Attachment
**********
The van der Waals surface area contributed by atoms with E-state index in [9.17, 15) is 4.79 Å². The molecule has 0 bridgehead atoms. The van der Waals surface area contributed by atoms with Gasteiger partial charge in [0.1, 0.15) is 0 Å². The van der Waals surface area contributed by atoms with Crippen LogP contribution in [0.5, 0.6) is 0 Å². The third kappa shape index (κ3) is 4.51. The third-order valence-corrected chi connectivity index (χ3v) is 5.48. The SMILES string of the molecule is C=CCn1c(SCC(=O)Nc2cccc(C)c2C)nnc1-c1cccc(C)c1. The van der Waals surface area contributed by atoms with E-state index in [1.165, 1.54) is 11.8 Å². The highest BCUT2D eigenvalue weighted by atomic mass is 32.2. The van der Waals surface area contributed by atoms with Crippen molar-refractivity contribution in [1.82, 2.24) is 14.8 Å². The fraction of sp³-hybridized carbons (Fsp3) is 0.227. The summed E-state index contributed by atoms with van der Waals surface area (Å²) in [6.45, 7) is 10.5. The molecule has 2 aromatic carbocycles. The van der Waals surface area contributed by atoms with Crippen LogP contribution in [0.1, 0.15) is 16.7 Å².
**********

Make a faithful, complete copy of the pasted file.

The van der Waals surface area contributed by atoms with E-state index in [9.17, 15) is 4.79 Å². The molecule has 0 bridgehead atoms. The van der Waals surface area contributed by atoms with Gasteiger partial charge in [0.1, 0.15) is 0 Å². The van der Waals surface area contributed by atoms with Crippen LogP contribution in [0.5, 0.6) is 0 Å². The third kappa shape index (κ3) is 4.51. The third-order valence-corrected chi connectivity index (χ3v) is 5.48. The SMILES string of the molecule is C=CCn1c(SCC(=O)Nc2cccc(C)c2C)nnc1-c1cccc(C)c1. The van der Waals surface area contributed by atoms with E-state index in [1.165, 1.54) is 11.8 Å². The highest BCUT2D eigenvalue weighted by atomic mass is 32.2. The van der Waals surface area contributed by atoms with Crippen molar-refractivity contribution in [1.82, 2.24) is 14.8 Å². The fraction of sp³-hybridized carbons (Fsp3) is 0.227. The summed E-state index contributed by atoms with van der Waals surface area (Å²) in [6.45, 7) is 10.5. The molecule has 2 aromatic carbocycles. The van der Waals surface area contributed by atoms with Crippen LogP contribution in [0.1, 0.15) is 16.7 Å².